As used herein, and unless the context dictates otherwise, the term “coupled to” is intended to include both direct coupling (in which two elements that are coupled to each other contact each other) and indirect coupling (in which at least one additional element is located between the two elements). Therefore, the terms “coupled to” and “coupled with” are used synonymously.
Glove 210 can be constructed from any suitable materials with sufficient elasticity allowing a user to flex freely their hand, thumb, or fingers. In some embodiments, the glove is constructed of thermally insulating materials (e.g., wool, GORE-TEX®, etc.), or water resistant or waterproof materials (e.g., GORE-TEX®, leather, vinyl, etc.). The glove can be manufacture by knitting, stitching, weaving, or other process known to form gloves. One should also appreciate that the other materials can also be used to form gloves including natural materials or synthetic materials (e.g., SPANDEX®, LYRCA®, elastane, NEOPRENE®, etc.). More preferred gloves are constructed to offer hand protection against the elements and comprises thermal insulating materials and water resistant materials.
Suitable dolls are three dimensional, at least partially filled with an interior stuffing material 228 and have an outer cover 227 as seen in
Outer cover 227 can be made of any suitable materials that are preferably water resistant or waterproof and can resist tearing. Contemplated materials include leather, cloth, or plush 229. In addition material can comprise all suitable textiles possibly including textiles made from polyester or nylon. Materials can be impregnated, coated or covered with coating materials including a polyurethane coating that can impart a water resistant property or a fluorescent pigment that can increase the visibility of the toy, especially in the dark. Contemplated materials can be of any color and more than one color can be used. In some embodiments at least a portion of the outer cover 227 includes a bright fabric that can fluoresce in the dark.
Contemplated stuffing materials 228 can include polyester fill, cotton, grain, beads or any other suitable materials. Stuffing materials can be selected to provide a soft, squishy tactile feel so that a child can easily articulate doll 220 when doll 220 is directly attached to glove 210 opcan hug and cuddle with doll 220 when doll 220 is removed from glove 210.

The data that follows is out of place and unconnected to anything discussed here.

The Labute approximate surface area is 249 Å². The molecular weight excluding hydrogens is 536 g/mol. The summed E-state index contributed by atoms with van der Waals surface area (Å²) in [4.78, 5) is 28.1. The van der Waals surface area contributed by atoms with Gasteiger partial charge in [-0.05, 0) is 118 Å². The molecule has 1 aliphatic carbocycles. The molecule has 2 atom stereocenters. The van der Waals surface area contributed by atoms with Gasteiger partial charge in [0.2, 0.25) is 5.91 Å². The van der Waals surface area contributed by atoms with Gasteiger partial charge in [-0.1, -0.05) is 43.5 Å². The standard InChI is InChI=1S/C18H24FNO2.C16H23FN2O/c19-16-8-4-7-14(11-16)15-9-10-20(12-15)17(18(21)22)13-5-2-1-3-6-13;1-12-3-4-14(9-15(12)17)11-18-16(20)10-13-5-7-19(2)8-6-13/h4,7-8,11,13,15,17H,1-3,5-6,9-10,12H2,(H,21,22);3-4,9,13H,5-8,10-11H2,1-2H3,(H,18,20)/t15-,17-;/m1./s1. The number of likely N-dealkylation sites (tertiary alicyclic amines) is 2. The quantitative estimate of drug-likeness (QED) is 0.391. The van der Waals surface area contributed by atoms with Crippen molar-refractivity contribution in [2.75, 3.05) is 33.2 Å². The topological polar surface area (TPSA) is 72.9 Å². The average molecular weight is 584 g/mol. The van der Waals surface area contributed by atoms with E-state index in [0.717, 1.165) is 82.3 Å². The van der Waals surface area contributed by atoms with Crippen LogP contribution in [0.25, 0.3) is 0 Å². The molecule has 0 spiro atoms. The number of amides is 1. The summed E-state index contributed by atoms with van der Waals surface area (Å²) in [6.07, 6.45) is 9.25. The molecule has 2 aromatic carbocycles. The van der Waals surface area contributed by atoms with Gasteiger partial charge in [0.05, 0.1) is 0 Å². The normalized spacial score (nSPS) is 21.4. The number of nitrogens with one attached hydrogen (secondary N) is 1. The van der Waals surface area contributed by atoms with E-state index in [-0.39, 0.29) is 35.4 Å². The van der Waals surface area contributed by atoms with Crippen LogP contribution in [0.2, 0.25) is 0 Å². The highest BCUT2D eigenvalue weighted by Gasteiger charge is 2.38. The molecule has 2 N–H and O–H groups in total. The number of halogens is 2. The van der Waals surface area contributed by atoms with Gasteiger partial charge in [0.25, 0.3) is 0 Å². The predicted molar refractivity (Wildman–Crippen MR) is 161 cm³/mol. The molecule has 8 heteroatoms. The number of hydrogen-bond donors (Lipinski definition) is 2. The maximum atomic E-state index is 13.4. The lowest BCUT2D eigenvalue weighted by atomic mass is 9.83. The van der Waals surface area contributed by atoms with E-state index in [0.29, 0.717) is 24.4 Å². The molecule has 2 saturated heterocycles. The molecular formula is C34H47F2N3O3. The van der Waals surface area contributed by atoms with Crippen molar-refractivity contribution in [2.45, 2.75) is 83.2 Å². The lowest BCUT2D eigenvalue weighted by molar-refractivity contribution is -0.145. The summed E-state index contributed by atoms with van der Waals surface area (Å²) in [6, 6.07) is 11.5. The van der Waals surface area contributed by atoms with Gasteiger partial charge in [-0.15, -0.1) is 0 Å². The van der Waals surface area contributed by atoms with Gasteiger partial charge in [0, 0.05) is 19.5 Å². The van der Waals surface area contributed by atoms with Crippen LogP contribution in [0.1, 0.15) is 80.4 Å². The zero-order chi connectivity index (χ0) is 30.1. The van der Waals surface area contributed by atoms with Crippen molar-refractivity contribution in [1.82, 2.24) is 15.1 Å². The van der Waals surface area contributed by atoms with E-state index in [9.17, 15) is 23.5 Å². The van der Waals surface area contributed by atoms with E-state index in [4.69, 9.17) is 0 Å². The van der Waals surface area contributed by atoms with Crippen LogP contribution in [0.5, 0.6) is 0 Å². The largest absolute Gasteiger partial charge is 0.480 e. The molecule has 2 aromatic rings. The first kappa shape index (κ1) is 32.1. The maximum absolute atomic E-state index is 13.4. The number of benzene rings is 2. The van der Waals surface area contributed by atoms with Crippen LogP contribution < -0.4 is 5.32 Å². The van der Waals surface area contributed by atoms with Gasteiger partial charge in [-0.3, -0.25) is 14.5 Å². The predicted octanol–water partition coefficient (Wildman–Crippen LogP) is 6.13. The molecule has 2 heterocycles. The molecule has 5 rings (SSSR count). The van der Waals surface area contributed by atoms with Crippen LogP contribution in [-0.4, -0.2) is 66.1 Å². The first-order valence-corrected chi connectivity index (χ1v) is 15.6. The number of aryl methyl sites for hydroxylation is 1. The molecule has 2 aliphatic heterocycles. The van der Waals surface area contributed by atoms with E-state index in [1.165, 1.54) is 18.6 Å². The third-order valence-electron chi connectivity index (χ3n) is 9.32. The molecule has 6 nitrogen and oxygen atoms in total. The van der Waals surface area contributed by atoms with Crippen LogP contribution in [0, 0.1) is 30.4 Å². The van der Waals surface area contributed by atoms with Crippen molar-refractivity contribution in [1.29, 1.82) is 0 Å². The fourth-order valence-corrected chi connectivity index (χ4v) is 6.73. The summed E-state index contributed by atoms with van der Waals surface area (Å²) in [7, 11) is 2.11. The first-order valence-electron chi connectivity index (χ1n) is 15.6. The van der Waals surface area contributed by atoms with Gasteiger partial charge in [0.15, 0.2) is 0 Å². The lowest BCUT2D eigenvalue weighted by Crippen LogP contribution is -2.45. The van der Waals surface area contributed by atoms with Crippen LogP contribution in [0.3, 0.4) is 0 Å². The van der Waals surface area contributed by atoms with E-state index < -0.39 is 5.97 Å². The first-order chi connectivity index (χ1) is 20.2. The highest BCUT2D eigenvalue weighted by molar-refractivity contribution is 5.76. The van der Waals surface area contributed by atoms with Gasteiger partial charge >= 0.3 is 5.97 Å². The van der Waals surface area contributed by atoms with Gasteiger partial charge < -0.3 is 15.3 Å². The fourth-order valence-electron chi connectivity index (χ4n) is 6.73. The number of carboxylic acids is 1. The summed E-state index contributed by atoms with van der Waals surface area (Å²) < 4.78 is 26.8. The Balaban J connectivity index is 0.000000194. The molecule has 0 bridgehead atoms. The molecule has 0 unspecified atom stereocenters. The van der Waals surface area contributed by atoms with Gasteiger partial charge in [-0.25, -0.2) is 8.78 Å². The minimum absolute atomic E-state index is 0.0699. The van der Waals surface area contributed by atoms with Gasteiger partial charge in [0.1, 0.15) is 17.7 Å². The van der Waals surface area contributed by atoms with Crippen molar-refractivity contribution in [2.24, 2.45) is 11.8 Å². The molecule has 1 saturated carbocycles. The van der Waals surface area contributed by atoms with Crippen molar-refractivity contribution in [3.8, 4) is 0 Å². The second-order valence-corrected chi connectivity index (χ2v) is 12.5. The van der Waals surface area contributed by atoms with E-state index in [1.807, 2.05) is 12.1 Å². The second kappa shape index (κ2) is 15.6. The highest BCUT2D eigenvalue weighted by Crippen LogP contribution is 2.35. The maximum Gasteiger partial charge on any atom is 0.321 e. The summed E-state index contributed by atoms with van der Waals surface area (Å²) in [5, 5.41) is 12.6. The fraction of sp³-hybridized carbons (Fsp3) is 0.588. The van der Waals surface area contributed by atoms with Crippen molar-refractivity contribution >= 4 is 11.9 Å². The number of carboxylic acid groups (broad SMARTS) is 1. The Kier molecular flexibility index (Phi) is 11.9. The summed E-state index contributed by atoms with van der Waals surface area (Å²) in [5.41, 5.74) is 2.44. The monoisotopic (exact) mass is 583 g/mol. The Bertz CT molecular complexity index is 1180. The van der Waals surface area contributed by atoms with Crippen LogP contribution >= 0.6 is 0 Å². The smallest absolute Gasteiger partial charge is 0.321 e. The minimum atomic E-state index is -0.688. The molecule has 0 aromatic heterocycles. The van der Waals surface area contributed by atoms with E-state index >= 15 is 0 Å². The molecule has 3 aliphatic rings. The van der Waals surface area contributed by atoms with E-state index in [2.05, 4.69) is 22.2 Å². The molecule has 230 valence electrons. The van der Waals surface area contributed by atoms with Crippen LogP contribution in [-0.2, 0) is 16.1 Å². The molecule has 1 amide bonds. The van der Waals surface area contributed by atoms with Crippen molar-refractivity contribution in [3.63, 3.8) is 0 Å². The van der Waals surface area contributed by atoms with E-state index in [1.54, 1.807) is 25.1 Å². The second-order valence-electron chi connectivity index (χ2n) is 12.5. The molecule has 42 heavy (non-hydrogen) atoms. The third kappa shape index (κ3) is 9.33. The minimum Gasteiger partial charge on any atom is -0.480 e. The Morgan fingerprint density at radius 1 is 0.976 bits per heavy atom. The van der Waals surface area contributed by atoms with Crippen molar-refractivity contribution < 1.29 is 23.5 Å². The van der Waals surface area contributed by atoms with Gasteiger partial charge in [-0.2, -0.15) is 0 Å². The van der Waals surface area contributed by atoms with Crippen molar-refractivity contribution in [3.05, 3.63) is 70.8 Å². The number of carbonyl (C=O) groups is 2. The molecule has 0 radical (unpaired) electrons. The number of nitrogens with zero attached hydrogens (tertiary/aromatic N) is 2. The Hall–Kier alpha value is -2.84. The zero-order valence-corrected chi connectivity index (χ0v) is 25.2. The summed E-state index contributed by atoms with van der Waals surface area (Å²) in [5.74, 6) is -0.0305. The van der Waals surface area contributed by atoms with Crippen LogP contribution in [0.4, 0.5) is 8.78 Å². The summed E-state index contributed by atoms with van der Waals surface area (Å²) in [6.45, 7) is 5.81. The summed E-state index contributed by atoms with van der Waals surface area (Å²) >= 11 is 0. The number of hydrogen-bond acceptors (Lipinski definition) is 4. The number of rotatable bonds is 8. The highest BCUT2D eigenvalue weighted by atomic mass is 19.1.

In other contemplated embodiments, a doll could represent some other animal, including another mammal, a bird or other non-mammal, an insect, a fanciful animal as for example a dragon with wings, or even a non-animal such as a house, a piano or a car. Thus, contemplated appendages could include feet, arms, wings, tails, wheels, doors, tentacles, piano keys or other body extensions that can flex freely from other body extensions.
To illustrate the above concept further,
The appendages 326 or 324 can removeably attach to the gloves preferably via a hook and loop fastener 330A and 330B, referred to collectively as fasteners 330, wherein one of the mating pair of hook and loop is 330A is placed on the exterior surface of a finger receiving cavity 316 or a thumb receiving cavity 314, and the mating fastener is 330B can be placed on the underside of tentacles 326 or the head 324. In some embodiments, a portion of gloves 310 or 311 can include an exterior surface comprising loops as part of the material composing gloves 310 or 311. For example, gloves 310 or 311 can comprise an exterior surface of terrycloth having loops (i.e., fastener 330B) that can mate with hooks of fastener 330A. One should note, fastener 330B is preferably at least positioned on the back side of receiving cavities 314 or 316. Fastener 330B can also run the length of the exterior surfaces of cavities 314 or 316 as desired.
One should note that contemplated gloves and dolls can be coupled with each other via fasteners 330 that allow a user to separate the glove from the doll as discussed with respect to
Here, the fasteners 430A and 430B, collectively referred to as fasteners 430, comprise magnets. Magnetic fasteners 430 include a mating pair of magnets where fastener 430A is on the exterior back surface 413 of the thumb receiving cavity 414 and each of the finger receiving cavities 416, and fastener 430B is on the underside of doll appendages 424 and 426. As previously discussed, the body of doll 420 lacks a direct attachment requirement to an exterior surface of glove 410 to allow appendages 424 and 426 to move freely relative to each other and body 422. More preferably, the body 422 and glove 410 simply lack an ability to attach to each other.